13. Parroquias Urbanas: (Urban Parishes shows in yellow) See the urban parroquias above.
  14. Paccha:
  15. Nulti:
  16. Turi: home of the famous lookoff: Mirador de Turi
  17. El Valle: beautiful area located south of Cuenca. Many years ago, this area began to flood after the landslide and resulting dam of the river heading into Paute. We were told that an unknown person planted dynamite and blew up the landslide, thus removing the dam and saving the expensive homes of El Valle.
  18. Santa Ana:
  19. Tarqui: located on the via Loja, Tarqui is colder than Cuenca and survives on dairy farms. Reminds us of the Annapolis Valley in Nova Scotia.
  20. Victoria del Portete (or Irquis): The last parroquia before heading down into Yunguilla Valley. It is quite flat and there are lots of dairy cows.
  21. Cumbe: located on the via a Loja, after the redondel. It is similar altitude to Cuenca and is sparsely populated.
  22. Quingeo:

Images of Cuenca maps courtesy of Wikipedia. Photos of Cuenca are mine.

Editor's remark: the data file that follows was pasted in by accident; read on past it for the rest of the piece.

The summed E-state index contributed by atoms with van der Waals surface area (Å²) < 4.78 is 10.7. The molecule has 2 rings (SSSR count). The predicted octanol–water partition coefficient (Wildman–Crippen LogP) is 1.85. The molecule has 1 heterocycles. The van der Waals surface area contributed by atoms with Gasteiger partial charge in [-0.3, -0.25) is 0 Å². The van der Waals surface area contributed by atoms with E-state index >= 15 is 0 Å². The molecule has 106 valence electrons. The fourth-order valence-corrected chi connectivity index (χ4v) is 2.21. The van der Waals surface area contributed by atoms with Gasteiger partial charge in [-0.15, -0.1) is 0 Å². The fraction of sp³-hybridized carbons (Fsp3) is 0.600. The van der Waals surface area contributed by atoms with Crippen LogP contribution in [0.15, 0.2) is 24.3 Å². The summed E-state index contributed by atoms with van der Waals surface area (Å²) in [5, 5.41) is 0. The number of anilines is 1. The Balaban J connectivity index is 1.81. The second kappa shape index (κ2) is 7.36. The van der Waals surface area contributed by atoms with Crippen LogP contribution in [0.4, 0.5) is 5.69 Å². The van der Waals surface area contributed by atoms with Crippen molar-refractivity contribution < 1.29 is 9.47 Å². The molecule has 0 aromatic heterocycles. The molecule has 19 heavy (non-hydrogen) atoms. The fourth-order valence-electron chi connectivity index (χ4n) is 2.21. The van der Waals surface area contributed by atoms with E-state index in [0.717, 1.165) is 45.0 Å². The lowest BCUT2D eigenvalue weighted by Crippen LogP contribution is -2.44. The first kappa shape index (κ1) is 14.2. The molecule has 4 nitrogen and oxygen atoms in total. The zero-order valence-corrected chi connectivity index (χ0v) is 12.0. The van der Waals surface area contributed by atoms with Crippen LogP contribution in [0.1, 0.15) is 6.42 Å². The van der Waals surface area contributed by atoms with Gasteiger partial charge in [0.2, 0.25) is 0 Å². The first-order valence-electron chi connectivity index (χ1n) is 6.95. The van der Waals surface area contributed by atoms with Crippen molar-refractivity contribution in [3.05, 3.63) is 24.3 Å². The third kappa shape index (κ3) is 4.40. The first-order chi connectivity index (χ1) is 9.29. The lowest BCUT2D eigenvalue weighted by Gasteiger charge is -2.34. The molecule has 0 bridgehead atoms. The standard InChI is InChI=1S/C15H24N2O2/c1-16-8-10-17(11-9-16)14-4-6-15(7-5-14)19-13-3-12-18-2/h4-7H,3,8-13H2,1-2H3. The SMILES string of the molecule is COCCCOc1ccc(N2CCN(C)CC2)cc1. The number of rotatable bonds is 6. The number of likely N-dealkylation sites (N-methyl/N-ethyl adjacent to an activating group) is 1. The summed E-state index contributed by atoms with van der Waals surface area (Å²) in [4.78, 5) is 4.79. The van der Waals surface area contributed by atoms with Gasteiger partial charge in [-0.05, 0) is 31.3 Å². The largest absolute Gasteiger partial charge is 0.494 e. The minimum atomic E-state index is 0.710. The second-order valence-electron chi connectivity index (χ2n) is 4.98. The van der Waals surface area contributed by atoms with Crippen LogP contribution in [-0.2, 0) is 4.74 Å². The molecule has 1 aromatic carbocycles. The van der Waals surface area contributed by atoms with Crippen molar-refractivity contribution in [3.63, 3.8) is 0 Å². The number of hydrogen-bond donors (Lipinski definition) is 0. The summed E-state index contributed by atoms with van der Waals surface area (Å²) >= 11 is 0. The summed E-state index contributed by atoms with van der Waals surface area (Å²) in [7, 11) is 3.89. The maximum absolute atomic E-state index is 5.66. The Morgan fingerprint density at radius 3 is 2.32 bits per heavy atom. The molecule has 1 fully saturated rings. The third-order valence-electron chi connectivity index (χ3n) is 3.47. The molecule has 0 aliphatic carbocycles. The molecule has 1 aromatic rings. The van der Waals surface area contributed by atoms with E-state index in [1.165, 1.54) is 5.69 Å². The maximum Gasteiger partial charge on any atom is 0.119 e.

cuenca-ecuador-parroquia

cuenca-parroquias

Do you live in any of these areas? What details have I missed? Please let me know in the comments below and I’ll update the post.

An article by

Bryan is a journalist, photographer, expat and dad. He writes for Gringos Abroad (Ecuador travel and living) and Blogger Abroad (run an online business abroad). He also enjoys living in Southern Ecuador (South America) with his wife and daughter. Connect with Bryan on LinkedIn.

More about: Cuenca Ecuador, Living in Ecuador

{ 13 comments… add one }

  • William Fitzpatrick April 5, 2014, 9:32 am

    We live in Bahia, but are planning a move to Cuenca……the info on the parroquias was very helpful, just curious which of these parishes do you live in?